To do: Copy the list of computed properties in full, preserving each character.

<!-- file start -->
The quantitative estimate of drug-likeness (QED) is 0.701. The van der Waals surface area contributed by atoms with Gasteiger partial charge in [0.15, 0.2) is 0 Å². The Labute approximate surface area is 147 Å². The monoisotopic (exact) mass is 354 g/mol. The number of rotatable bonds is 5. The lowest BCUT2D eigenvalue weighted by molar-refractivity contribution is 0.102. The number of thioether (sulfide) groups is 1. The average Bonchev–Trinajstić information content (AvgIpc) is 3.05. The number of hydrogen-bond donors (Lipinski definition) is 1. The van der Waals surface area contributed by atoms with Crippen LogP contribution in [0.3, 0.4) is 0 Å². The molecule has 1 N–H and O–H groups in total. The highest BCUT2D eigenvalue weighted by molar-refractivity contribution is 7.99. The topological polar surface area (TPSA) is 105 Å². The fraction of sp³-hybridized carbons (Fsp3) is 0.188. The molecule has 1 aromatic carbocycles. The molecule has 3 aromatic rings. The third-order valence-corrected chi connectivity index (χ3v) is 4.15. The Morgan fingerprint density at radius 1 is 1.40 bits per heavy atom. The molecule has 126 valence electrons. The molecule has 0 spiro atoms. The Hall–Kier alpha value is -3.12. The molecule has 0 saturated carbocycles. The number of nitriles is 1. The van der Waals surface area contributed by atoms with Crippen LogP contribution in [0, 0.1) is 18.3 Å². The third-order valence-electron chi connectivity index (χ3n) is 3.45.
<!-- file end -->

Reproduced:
The quantitative estimate of drug-likeness (QED) is 0.701. The van der Waals surface area contributed by atoms with Gasteiger partial charge in [0.15, 0.2) is 0 Å². The Labute approximate surface area is 147 Å². The monoisotopic (exact) mass is 354 g/mol. The number of rotatable bonds is 5. The lowest BCUT2D eigenvalue weighted by molar-refractivity contribution is 0.102. The number of thioether (sulfide) groups is 1. The average Bonchev–Trinajstić information content (AvgIpc) is 3.05. The number of hydrogen-bond donors (Lipinski definition) is 1. The van der Waals surface area contributed by atoms with Crippen LogP contribution in [0.3, 0.4) is 0 Å². The molecule has 1 N–H and O–H groups in total. The highest BCUT2D eigenvalue weighted by molar-refractivity contribution is 7.99. The topological polar surface area (TPSA) is 105 Å². The fraction of sp³-hybridized carbons (Fsp3) is 0.188. The molecule has 1 aromatic carbocycles. The molecule has 3 aromatic rings. The third-order valence-corrected chi connectivity index (χ3v) is 4.15. The Morgan fingerprint density at radius 1 is 1.40 bits per heavy atom. The molecule has 126 valence electrons. The molecule has 0 spiro atoms. The Hall–Kier alpha value is -3.12. The molecule has 0 saturated carbocycles. The number of nitriles is 1. The van der Waals surface area contributed by atoms with Crippen LogP contribution in [0, 0.1) is 18.3 Å². The third-order valence-electron chi connectivity index (χ3n) is 3.45.